ADRIAN, MICHIGAN -- On Monday, the family of an 18-year-old shot and killed by a Michigan State Trooper accepted a $650,000 settlement, which had been recommended by a court-appointed facilitator.
Let's backtrack to take a look at what happened.
It's Dec. 11, 2003. Jesalynn Simons is leading Michigan State Police on a high speed chase through the streets of Adrian. The 18-year-old had fled a traffic stop north of the city, triggering a chase by Trooper David Rivard.
Minutes later, Simons is forced off U.S. 223 near Wolf Creek Highway. Trooper Rivard steps out of his patrol car and away from her path. What happens next has been the crux of the controversy surrounding her death.
The tapes show the high-speed chase, then Simons' car attempting to get away after stopping. She drives toward the trooper after he gets out of his car. The tape shows Trooper Rivard jumping out of her path and firing a shot through the passenger door window of her car as she drives away. The bullet hit an artery in her leg, and she died later that evening.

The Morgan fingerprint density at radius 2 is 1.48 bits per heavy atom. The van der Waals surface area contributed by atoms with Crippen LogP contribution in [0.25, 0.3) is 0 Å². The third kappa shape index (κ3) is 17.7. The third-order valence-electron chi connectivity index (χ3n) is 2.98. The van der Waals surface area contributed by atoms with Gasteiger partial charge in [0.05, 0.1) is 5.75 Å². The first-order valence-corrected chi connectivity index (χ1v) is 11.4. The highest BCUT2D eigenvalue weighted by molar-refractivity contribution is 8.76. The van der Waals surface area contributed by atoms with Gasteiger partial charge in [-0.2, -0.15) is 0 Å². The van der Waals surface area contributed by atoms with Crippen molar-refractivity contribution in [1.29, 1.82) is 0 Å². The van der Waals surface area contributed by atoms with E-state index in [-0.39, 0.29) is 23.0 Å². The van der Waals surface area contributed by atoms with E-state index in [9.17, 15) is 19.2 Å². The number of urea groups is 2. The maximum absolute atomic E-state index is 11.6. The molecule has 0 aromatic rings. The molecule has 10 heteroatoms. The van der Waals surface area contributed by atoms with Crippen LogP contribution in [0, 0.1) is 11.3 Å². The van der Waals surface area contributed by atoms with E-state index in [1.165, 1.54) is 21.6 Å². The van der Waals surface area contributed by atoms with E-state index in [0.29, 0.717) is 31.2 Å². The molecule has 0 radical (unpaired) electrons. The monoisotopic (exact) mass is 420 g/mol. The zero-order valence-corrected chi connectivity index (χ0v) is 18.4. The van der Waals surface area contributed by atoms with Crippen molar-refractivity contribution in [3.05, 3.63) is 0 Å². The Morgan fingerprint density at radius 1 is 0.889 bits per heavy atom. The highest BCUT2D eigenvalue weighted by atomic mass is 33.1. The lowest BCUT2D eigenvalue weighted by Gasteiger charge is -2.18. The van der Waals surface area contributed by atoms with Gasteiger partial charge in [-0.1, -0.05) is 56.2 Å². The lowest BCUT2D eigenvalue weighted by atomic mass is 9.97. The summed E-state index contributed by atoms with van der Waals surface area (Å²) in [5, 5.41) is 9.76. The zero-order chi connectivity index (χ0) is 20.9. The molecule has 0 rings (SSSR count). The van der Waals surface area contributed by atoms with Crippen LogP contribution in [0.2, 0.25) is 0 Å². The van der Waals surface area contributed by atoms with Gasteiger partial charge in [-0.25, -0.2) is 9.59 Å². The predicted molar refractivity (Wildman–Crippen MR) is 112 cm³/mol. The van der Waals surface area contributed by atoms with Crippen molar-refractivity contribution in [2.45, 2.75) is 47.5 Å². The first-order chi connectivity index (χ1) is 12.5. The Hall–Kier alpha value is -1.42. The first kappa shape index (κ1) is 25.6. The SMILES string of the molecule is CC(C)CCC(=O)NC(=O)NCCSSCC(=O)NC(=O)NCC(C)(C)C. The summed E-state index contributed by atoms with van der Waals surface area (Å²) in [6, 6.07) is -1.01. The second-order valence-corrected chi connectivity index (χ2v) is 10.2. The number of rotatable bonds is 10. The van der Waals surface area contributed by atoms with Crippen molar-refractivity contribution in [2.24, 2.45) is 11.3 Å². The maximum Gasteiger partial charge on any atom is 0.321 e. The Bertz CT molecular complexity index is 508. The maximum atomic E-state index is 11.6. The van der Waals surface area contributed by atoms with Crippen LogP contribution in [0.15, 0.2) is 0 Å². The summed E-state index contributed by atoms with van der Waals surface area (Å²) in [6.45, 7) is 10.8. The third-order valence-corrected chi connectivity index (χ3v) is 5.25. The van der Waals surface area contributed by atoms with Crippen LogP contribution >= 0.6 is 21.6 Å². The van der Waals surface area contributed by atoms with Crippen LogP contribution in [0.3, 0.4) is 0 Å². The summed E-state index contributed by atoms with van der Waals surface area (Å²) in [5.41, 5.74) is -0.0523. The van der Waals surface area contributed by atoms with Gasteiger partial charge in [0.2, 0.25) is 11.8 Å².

Trooper Rivard had testified that he was acting in self-defense. Assistant Michigan Attorney General Margaret Nelson argued the shooting was justified, adding that Simons had committed many felonious assaults during the pursuit and just before the shooting.
The lawsuit brought by Simons' family claimed the shooting was not justified. Attorney Courtney Morgan argued that the self defense theories were flawed.
Judge Timothy P. Pickard had rejected a motion to dismiss the case though Trooper Rivard claimed the shooting was in self defense. Pickard had reviewed a videotape of the shooting and then sent the case to a facilitator. It was that facilitator -- a retired judge -- who recommended the $650,000 settlement.
No fault or liability is being admitted as part of the settlement. That means the case was resolved without any finding of which side in the case was right or wrong in the death of Jesalynn Simons.